No monster in Gasu Ningen Daiichigo (1960) or The Human Vapor, but a librarian who agrees to be a test subject for a scientific study. Little did librarian Mizuno know the other test subjects had died during the test. He discovers he can vaporize his body and kills the professor (by asphyxiation). Mizuno might want to turn his back to humanity, but he's also madly in love with a beautiful dancer who's been saving for her comeback performance. He decides to help her by robbing the bank. Maybe not such a bad idea, but it's a crime my friendly neighbourhood officer tells me. The police pursue his trail (he might be invisible, but his car isn't) to the place where Vapor-Man abandons his car. Smart move, if it weren't for the fact that there's only one house nearby. That's where She lives and when She suddenly appears to have enough money for her comeback and can't/won't reveal any information on her maecenas, she's arrested.

This makes Mizuno so angry he becomes even madder than he was before (it seems like the test affected both his visibility and his sanity) and he wants revenge for the imprisonment of his beloved dancer. More banks are robbed and more people get killed. That's as far as I'll go because, who knows, you might want to check this movie out and as the saying goes, there's no crying over spilt endings. The movie is very decent and a remarkable ending.

The bad news is The Human Vapor isn't just the American title of the film, it's also the American version and sadly a lot went lost in the translation.

First and foremost, Gasu Ningen Daiichigo was a mystery and in The Human Vapor the anti-hero tells his story in a long flashback. This would've been only half so horrible if the narration had been more interesting and if it hadn't replaced the dialogue in quite a lot of scenes (which leaves us with the "I told him and then he said" effect). The jerking effect of the re-edited version is also not really a plus side. Even the soundtrack was changed. If you can't remember why the soundtrack seems so familiar, you must have seen The Fly (1958).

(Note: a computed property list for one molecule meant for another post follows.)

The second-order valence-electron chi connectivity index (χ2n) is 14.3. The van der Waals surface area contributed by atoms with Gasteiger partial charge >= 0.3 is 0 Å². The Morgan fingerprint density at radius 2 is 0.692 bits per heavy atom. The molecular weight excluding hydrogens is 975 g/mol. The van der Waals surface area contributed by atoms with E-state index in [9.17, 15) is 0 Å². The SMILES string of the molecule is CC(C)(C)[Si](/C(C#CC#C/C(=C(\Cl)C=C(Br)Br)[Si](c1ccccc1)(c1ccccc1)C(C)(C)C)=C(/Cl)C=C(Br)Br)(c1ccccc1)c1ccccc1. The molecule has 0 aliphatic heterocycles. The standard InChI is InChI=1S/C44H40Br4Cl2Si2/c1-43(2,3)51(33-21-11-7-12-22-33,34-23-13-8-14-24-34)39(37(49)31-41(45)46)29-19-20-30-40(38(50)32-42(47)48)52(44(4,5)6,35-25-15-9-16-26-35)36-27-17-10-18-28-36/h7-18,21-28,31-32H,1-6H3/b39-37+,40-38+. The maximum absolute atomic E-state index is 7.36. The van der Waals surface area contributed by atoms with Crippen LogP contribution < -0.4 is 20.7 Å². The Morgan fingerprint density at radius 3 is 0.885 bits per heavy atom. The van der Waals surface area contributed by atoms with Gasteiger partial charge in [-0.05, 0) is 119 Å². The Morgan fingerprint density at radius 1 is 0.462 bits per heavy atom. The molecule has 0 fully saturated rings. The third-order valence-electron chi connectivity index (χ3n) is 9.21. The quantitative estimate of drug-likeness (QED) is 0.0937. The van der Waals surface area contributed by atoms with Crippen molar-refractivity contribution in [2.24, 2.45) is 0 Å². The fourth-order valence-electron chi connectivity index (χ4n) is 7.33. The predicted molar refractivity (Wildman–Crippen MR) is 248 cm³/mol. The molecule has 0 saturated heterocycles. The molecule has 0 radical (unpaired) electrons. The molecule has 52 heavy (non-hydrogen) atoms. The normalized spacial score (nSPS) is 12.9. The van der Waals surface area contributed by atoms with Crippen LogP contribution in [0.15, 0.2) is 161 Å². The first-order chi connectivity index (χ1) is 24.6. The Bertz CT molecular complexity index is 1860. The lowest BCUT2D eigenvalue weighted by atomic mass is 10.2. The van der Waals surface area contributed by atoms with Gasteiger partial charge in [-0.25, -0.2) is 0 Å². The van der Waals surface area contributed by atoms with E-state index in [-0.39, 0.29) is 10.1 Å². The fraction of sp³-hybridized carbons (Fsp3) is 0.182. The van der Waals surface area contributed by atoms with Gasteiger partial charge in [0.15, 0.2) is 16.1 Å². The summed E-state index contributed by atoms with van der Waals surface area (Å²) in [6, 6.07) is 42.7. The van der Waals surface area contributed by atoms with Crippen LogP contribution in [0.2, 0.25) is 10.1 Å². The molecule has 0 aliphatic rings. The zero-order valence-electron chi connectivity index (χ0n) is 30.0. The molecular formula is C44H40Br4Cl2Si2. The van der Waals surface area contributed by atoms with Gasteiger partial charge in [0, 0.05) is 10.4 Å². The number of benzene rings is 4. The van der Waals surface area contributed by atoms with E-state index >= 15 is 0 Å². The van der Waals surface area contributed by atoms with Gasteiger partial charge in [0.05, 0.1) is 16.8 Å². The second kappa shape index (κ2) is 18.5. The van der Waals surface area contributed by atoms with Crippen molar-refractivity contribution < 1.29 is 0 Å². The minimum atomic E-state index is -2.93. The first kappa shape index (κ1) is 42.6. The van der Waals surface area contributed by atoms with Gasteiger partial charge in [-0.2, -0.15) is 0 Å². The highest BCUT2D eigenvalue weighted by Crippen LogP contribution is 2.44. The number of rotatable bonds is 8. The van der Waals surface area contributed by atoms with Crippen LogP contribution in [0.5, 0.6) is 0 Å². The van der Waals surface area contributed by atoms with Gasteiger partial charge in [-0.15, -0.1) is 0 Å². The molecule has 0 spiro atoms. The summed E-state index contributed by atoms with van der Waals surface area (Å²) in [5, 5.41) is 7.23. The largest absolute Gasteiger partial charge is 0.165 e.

Crappy editing, dialogue and Americanized dubbing (Japanese characters are less credible with sentences like "Ah, go peddle your papers!") aside, nothing can keep us from knowing this is a terrific movie. Even if it falls from 10/10 to 8/10, an eight is still better than most things you're subjected to. The Human Vapor still has enormous amounts of tragedy and pathos, an anti-hero who can't control his limitless powers and an enchanting but painful love story. What it lacks as a crime story, it wins as a character study. It's fascinating to see how Mizuno evolves from a friendly lab rat into a psychotic megalomaniac. We also wonder about the role of the dancer Fujichiyo.

Does she know where the money came from? Does she also love Mizuno? Her personality is quite different from the other female character in the film, the reporter Kyoko. Traditional versus modern.

Mizuno's acts are beyond redemption, but still you feel some sort of sympathy for the Human Vapor and most of that comes from his unconditional love for Fujichiyo. (Not unlike the Phantom of the Opera's love for Christine Daaé.) True, the special effects are minimal, but who needs special effects in a sci-fi movie when you've got a story?